That's what I said.  That's what I've been saying for months.  We do not know.  Atheist don't know.  Theist don't know.  That's why I'm neither one.  I am perfectly content with we don't know.   When you assume things you make an ass-u-me.

Atheism assumes.

Not quite right, JB.  I agree that you don't accept religion or atheists.  You made up something called 'Spiritualismtm'.  You agreed above that we do not know what is right, but you made up your own beliefs anyway.  When anyone moves away from atheism on this sliding scale, they have to begin making things up. :-[
64
Science / Re: Mining the Moon
« Last post by jetson on Yesterday at 12:46:09 PM »
If you take a nihilistic perspective, humans are just another part of the universe, and thus every action they take is just another action - it is not good or bad. It is humans themselves that create all of the emotions and labels, good or bad, around the actions it takes.

Humans have created all of the "meaning" that people love to cling to. Outside of our language, labels, and the words we use to define and categorize stuff - everything just exists - with no concern over what humans do or do not do.

In the grand scheme, we will never be noticed by the universe. Mining the moon around the planet we live on is no exception.

If we destroy ourselves, there will be no one or no thing that cares one way or the other.

Having said all of that, we should weigh the pros and cons of our actions, and try our best not to destroy things for the sake of destroying them. We should learn to utilize resources so that the least amount of harm is done - based on what we know about how our resources are made available, and what we know about the limits of those resources.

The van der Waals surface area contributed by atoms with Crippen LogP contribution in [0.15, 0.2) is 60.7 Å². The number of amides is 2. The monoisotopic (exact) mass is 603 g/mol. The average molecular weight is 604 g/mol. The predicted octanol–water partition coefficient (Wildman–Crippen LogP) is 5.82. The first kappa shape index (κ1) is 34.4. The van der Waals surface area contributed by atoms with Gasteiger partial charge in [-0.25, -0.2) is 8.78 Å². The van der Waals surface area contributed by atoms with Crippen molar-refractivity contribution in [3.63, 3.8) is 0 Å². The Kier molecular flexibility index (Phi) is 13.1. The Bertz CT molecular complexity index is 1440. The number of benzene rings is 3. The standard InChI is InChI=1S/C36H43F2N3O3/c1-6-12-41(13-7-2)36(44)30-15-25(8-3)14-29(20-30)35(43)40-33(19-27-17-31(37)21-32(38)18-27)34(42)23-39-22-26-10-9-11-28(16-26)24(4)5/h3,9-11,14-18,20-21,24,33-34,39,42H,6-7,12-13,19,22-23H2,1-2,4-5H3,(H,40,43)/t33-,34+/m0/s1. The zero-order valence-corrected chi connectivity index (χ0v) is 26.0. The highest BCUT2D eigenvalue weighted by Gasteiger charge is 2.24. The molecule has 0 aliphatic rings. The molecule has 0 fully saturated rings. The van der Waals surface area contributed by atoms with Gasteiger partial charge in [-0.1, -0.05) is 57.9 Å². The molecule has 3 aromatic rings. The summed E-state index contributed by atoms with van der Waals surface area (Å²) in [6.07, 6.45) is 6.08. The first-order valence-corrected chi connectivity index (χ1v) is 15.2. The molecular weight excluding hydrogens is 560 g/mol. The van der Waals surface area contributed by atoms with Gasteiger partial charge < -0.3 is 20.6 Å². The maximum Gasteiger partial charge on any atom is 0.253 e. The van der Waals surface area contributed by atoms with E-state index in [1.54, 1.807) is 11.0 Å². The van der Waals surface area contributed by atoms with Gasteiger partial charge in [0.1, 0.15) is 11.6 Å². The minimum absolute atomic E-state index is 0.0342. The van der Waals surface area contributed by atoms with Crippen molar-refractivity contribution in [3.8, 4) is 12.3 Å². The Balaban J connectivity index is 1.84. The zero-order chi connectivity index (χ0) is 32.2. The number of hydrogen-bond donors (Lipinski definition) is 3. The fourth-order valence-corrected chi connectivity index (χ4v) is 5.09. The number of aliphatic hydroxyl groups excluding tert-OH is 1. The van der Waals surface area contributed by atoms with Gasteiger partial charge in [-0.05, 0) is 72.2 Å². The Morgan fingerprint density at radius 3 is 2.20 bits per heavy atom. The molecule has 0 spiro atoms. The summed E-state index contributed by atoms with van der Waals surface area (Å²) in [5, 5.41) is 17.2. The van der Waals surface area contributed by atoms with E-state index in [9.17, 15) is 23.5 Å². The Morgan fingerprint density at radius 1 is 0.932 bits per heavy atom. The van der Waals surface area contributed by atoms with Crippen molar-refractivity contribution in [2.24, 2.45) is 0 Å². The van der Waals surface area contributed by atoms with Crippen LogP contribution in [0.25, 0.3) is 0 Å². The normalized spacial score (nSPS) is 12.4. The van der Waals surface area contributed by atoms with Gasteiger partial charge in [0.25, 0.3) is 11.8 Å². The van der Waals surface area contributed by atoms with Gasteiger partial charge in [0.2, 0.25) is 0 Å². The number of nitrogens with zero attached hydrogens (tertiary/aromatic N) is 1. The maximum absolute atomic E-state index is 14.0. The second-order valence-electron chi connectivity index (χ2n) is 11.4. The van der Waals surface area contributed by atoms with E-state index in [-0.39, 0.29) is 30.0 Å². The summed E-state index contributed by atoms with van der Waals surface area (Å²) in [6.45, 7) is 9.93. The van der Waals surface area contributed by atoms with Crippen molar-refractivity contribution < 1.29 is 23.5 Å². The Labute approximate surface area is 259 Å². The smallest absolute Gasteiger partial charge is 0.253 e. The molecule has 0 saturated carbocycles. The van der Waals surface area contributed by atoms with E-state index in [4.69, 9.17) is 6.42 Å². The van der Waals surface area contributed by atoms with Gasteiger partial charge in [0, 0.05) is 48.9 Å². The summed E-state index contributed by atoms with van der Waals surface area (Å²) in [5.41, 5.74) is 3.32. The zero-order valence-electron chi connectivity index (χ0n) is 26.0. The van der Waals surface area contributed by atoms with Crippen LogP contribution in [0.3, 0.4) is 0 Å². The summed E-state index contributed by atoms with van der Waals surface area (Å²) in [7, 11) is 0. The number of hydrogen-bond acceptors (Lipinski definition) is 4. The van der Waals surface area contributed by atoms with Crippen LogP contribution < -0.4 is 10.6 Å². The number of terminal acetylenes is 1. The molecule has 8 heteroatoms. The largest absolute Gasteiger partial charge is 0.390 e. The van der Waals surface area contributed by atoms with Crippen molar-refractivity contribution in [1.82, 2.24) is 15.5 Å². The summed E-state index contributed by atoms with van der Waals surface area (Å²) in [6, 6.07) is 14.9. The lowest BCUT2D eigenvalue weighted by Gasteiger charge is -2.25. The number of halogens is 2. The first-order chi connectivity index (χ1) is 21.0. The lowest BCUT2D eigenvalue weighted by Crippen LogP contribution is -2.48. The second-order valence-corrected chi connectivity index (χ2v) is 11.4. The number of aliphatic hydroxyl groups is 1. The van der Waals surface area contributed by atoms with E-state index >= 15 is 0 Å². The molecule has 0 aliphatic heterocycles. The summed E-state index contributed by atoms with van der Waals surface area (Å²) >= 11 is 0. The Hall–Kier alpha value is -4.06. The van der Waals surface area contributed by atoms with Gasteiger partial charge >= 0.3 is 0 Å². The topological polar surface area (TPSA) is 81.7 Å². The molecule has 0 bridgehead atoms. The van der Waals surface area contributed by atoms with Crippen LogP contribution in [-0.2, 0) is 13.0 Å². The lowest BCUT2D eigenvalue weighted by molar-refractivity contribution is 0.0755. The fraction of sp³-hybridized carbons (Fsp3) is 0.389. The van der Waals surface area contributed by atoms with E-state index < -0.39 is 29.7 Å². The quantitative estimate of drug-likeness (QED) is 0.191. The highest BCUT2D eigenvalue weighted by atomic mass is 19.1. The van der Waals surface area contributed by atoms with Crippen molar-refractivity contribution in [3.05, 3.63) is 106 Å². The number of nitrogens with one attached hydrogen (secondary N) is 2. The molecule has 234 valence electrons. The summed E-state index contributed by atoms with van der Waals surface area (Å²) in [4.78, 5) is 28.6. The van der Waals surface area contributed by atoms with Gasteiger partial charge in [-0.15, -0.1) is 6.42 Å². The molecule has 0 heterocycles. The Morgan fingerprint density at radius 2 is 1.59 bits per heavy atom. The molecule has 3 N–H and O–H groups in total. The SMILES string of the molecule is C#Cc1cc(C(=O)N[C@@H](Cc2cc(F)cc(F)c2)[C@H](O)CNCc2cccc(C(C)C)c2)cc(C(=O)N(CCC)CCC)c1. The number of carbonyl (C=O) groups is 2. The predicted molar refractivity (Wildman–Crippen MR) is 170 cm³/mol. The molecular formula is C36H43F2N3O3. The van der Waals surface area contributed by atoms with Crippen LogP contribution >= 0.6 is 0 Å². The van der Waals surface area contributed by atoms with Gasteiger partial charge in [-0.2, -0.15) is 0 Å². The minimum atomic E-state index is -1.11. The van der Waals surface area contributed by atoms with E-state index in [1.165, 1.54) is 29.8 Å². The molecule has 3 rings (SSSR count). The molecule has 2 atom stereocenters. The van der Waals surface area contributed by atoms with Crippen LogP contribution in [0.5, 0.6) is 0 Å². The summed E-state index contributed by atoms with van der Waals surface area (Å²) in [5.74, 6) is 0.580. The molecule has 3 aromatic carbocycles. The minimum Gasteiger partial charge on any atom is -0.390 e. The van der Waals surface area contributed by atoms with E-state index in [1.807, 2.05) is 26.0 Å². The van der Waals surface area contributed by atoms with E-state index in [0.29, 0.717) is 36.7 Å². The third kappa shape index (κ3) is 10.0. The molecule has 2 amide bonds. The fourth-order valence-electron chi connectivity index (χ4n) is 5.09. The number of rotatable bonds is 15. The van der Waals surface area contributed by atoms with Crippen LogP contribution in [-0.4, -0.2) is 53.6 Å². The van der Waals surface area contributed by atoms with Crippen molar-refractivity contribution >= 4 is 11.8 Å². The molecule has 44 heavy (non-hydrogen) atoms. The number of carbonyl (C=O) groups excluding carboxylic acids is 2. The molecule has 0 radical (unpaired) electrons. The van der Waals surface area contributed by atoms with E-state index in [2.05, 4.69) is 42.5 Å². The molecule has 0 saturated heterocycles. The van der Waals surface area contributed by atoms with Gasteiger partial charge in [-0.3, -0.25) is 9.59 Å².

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General Religious Discussion / Re: The Ethics of Slavery and the Bible
« Last post by Jstwebbrowsing on Yesterday at 12:43:40 PM »
I do.

Do you agree that you have been using a double standard?

I don't because I've not been talking about keeping them against their will.  How do you know they were kept against their will?

And since you agree there is no difference in being a slave and being kept against your will then do you agree that prisoners are the same as slaves?
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General Religious Discussion / Re: The Ethics of Slavery and the Bible
« Last post by Jag on Yesterday at 12:37:15 PM »
I do.

Do you agree that you have been using a double standard?
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General Religious Discussion / Re: The Ethics of Slavery and the Bible
« Last post by Jstwebbrowsing on Yesterday at 12:29:39 PM »
Quote from: Jag
And you didn't actually answer my question - what the functional difference is between being unwillingly "kept" by someone, and being someone's "slave"?

Sorry I went on to defend the answer without actually giving it.  The answer is that it depends if they were kept against their will or not.

.....really?  :?  Read the question AGAIN please. The word "unwillingly" is right there. You are using a double-standard that you are not acknowledging regarding which one of us can add qualifiers and interpretations to what the bible says.

Explain please. You still have not given me any idea of what you see as the functional difference.

No I overlooked that word.  There is no difference.  Do you agree there is no difference?
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jst, you didn't answer on the other thread, hope you will here, would it be ok, in yr view, for the jews to defeat (totally) and enslave the Palestinians?

No.  That is not what Christ instructed us to do.   
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General Religious Discussion / Re: The Ethics of Slavery and the Bible
« Last post by Jag on Yesterday at 12:23:50 PM »
Quote from: Jag
And you didn't actually answer my question - what the functional difference is between being unwillingly "kept" by someone, and being someone's "slave"?

Sorry I went on to defend the answer without actually giving it.  The answer is that it depends if they were kept against their will or not.

.....really?  :?  Read the question AGAIN please. The word "unwillingly" is right there. You are using a double-standard that you are not acknowledging regarding which one of us can add qualifiers and interpretations to what the bible says.

Explain please. You still have not given me any idea of what you see as the functional difference.
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Science / Re: Mining the Moon
« Last post by jaimehlers on Yesterday at 12:23:22 PM »
Humanity is at its best when it forges ahead rather than hanging back.